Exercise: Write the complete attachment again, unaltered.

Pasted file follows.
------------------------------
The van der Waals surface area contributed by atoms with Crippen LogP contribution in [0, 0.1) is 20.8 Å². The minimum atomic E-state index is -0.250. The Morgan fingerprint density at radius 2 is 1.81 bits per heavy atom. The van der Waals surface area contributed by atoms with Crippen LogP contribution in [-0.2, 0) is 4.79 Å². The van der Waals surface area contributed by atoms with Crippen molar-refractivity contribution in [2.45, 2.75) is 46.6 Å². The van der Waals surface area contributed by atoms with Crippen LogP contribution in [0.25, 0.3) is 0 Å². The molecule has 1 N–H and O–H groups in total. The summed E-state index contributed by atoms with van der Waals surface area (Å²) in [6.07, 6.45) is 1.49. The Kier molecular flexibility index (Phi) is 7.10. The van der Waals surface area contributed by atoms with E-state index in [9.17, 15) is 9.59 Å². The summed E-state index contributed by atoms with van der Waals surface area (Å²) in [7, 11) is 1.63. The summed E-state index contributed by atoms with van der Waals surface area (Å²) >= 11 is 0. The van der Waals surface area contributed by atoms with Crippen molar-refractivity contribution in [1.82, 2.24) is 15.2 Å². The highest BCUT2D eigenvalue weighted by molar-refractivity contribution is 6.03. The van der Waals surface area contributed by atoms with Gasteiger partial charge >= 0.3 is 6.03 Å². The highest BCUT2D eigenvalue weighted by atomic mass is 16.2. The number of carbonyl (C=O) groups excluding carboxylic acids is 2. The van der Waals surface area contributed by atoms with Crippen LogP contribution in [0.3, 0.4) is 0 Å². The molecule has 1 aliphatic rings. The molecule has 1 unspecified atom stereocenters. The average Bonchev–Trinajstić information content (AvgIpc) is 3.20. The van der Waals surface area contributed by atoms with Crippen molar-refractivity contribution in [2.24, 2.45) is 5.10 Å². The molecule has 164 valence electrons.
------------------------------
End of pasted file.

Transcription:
The van der Waals surface area contributed by atoms with Crippen LogP contribution in [0, 0.1) is 20.8 Å². The minimum atomic E-state index is -0.250. The Morgan fingerprint density at radius 2 is 1.81 bits per heavy atom. The van der Waals surface area contributed by atoms with Crippen LogP contribution in [-0.2, 0) is 4.79 Å². The van der Waals surface area contributed by atoms with Crippen molar-refractivity contribution in [2.45, 2.75) is 46.6 Å². The van der Waals surface area contributed by atoms with Crippen LogP contribution in [0.25, 0.3) is 0 Å². The molecule has 1 N–H and O–H groups in total. The summed E-state index contributed by atoms with van der Waals surface area (Å²) in [6.07, 6.45) is 1.49. The Kier molecular flexibility index (Phi) is 7.10. The van der Waals surface area contributed by atoms with E-state index in [9.17, 15) is 9.59 Å². The summed E-state index contributed by atoms with van der Waals surface area (Å²) in [7, 11) is 1.63. The summed E-state index contributed by atoms with van der Waals surface area (Å²) >= 11 is 0. The van der Waals surface area contributed by atoms with Crippen molar-refractivity contribution in [1.82, 2.24) is 15.2 Å². The highest BCUT2D eigenvalue weighted by molar-refractivity contribution is 6.03. The van der Waals surface area contributed by atoms with Gasteiger partial charge >= 0.3 is 6.03 Å². The highest BCUT2D eigenvalue weighted by atomic mass is 16.2. The number of carbonyl (C=O) groups excluding carboxylic acids is 2. The van der Waals surface area contributed by atoms with Crippen LogP contribution in [0.3, 0.4) is 0 Å². The molecule has 1 aliphatic rings. The molecule has 1 unspecified atom stereocenters. The average Bonchev–Trinajstić information content (AvgIpc) is 3.20. The van der Waals surface area contributed by atoms with Crippen molar-refractivity contribution in [2.24, 2.45) is 5.10 Å². The molecule has 164 valence electrons.